Inspired by Artistic Director Kwame Kwei-Armah’s work with the NYC Public Theatre’s Mobile Shakespeare Unit, the CS Mobile Unit will feature professional, high-quality, touring productions that will travel to prisons, juvenile detention facilities, homeless shelters, and assisted living facilities free of charge for the partner organizations and their populations.
Eubie Blake Cultural Center
Urban Express/Baltimore is a literary series that will focus on writing as a powerful tool of expression. Targeted to young audiences– ages 21–35 years — this series will specifically feature noted authors of nonfiction works to engage the young people of Baltimore. Audiences will hear from national authors and be inspired to tackle the persuasive skill of writing in the hopes that literary expression will be a first step to action for change.
Blackonomics: Housing Event
The “Blackonomics: Housing” event consists of a film screening, panel, and audience discussion on housing equity issues in Baltimore, issues that are among the root causes of the April 2015 unrest and uprising. The event will invite expression through spoken word performances and interactive audience discussion around how to change the status quo.
Penn North Kids Safe Zone
Our Road to Freedom “A Child’s Journey from the Uprising”
The Penn North Kids Safe Zone will used mixed media—including paint, personal writings, spoken word, and photography—to illustrate and demonstrate each child’s journey from the Baltimore uprising to present with the goal of giving each child a “voice” to express how their lives were forever changed to an audience of elected officials, community leaders, parents and peers, at a performance and exhibit.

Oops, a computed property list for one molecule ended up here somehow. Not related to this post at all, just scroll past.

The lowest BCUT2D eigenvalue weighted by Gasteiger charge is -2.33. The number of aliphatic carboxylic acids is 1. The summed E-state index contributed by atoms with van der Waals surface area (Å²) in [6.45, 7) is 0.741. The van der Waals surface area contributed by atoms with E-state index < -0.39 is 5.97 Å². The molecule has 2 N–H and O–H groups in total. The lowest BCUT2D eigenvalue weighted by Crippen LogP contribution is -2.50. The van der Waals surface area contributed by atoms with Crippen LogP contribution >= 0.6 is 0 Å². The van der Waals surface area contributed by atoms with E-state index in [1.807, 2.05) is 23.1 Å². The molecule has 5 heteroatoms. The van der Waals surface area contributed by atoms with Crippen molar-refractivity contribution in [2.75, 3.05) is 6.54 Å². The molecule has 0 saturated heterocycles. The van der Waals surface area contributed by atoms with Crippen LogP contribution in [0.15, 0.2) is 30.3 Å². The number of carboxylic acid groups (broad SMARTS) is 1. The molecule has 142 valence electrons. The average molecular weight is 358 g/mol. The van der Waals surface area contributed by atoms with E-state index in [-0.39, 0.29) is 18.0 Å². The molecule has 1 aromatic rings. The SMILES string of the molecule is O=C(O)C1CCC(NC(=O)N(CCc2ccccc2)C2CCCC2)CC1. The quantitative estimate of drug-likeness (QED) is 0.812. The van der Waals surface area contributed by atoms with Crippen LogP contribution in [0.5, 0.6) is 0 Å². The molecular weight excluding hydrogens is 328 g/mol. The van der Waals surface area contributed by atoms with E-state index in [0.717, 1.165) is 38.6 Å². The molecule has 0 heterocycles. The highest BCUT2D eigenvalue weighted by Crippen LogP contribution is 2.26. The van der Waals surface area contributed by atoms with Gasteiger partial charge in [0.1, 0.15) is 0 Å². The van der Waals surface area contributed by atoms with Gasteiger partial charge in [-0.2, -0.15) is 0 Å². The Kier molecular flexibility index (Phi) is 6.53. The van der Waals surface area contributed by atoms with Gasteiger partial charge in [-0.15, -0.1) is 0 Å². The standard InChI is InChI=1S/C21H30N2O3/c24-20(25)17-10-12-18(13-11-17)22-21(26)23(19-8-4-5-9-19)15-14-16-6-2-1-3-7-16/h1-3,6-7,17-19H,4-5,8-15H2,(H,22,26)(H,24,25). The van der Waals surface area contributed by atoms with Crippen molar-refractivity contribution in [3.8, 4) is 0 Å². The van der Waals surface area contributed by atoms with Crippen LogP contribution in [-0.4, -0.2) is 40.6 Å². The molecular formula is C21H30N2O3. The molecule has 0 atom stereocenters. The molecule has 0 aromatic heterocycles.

Out for Justice, Inc.
Out for Justice Community Dialogues
Out For Justice seeks to elevate the voices of the community, including the socially disenfranchised voices of racial minorities, the poor, and ex-offenders. Two forums will feature audience interaction and engagement as well as a moderated discussion with panelists. Each event will be facilitated by Robert Rhudy, an active community member, lawyer, and professional mediator. The first session will focus on the relationship between victims and perpetrators in the city, and the second session will be focused on the relationship between the police and Baltimore City residents. These forums are unique in their emphasis on community engagement and role-playing as a form of community conflict resolution.
Wide Angle Youth Media
Wide Angle Youth Photography Traveling Exhibit
As protests took place in April 2015, youth producers at Wide Angle Youth Media began documenting the thoughts of young people in Baltimore through portrait photography and short interviews. Wide Angle will curate a traveling exhibit showcasing these young residents and their stories. The goal of the exhibit is to use creative curation to spark interest in a large and diverse audience to learn more about the positive attributes of Baltimore youth. Selected photographs and writing samples will be debuted in a book to be distributed to community, historical, and educational organizations throughout the city.